Thursday, January 29, 2015

New evidence links common chemicals to early onset menopause

Women with daily exposure to certain household chemicals can begin menopause up to nearly four years earlier than the average age of 51, a new study found.

"Biology normally says when it should happen, and there's a role for that," CBS News medical contributor Dr. David Agus said on "CBS This Morning" Thursday. "At the same time, early menopause can accelerate some diseases. So we need to be aware of this."

According to a new study at Washington University School of Medicine in St. Louis, women whose bodies have high levels of chemicals found in plastics, personal-care products, common household items and the environment experience menopause two to four years earlier than women with lower levels of these chemicals.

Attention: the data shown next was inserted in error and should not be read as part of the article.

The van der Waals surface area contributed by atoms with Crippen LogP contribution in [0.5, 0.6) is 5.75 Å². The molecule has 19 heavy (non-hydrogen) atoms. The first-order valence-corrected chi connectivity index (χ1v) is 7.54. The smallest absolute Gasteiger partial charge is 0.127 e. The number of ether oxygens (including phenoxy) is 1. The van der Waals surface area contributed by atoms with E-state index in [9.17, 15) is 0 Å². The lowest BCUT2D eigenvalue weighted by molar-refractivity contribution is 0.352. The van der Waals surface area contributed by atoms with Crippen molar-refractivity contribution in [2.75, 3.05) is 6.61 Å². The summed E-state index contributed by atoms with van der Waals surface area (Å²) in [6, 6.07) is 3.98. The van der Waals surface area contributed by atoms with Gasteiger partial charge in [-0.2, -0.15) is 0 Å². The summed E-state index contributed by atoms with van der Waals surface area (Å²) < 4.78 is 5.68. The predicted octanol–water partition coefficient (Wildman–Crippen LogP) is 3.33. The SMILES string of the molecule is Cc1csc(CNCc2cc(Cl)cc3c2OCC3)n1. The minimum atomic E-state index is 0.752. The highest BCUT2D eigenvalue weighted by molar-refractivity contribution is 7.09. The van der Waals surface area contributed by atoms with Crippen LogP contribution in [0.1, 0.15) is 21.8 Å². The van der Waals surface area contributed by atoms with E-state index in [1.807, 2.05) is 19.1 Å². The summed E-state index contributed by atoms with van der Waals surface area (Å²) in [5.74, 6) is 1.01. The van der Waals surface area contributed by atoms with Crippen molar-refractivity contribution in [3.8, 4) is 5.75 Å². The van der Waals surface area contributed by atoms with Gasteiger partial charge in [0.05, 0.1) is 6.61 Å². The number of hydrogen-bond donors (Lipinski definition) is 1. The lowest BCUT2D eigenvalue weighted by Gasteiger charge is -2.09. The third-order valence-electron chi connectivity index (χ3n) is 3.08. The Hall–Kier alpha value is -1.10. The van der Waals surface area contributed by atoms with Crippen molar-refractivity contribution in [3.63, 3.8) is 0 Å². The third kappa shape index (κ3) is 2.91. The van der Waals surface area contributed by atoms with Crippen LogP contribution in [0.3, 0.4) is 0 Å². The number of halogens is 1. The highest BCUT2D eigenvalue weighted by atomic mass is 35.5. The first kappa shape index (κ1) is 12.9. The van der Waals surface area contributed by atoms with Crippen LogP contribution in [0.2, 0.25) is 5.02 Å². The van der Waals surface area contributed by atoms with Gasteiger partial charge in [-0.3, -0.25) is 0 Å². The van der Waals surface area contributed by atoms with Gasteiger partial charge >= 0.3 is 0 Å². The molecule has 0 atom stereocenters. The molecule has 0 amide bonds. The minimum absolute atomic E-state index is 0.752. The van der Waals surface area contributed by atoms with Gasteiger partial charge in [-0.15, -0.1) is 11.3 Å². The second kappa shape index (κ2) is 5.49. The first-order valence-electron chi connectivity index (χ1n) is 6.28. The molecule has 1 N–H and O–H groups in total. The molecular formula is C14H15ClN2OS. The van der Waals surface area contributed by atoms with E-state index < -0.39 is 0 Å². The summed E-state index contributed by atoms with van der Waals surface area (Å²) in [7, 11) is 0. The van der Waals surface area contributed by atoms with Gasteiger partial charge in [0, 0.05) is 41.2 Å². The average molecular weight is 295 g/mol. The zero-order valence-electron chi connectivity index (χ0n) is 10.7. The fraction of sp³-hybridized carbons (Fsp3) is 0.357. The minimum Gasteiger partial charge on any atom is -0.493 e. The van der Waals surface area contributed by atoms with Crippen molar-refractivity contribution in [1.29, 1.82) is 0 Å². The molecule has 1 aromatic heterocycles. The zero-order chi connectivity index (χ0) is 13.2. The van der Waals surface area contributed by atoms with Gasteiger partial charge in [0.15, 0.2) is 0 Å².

The researchers tested over 100 chemicals and identified 15 of them -- nine PCBs, three pesticides, two phthalates and a furan (a toxic chemical) -- that were significantly associated with earlier ages of menopause and potentially have detrimental effects on ovarian function.


To reduce your risk of chemical exposure, Agus suggests microwaving food in glass instead of plastic and reading labels on cosmetics to avoid the list of dangerous chemicals.


A decline in ovarian function not only can adversely affect fertility but also can lead to earlier development of heart disease, osteoporosis and other health problems. Other problems previously linked to the chemicals include certain cancers, metabolic syndrome and, in younger females, early puberty.


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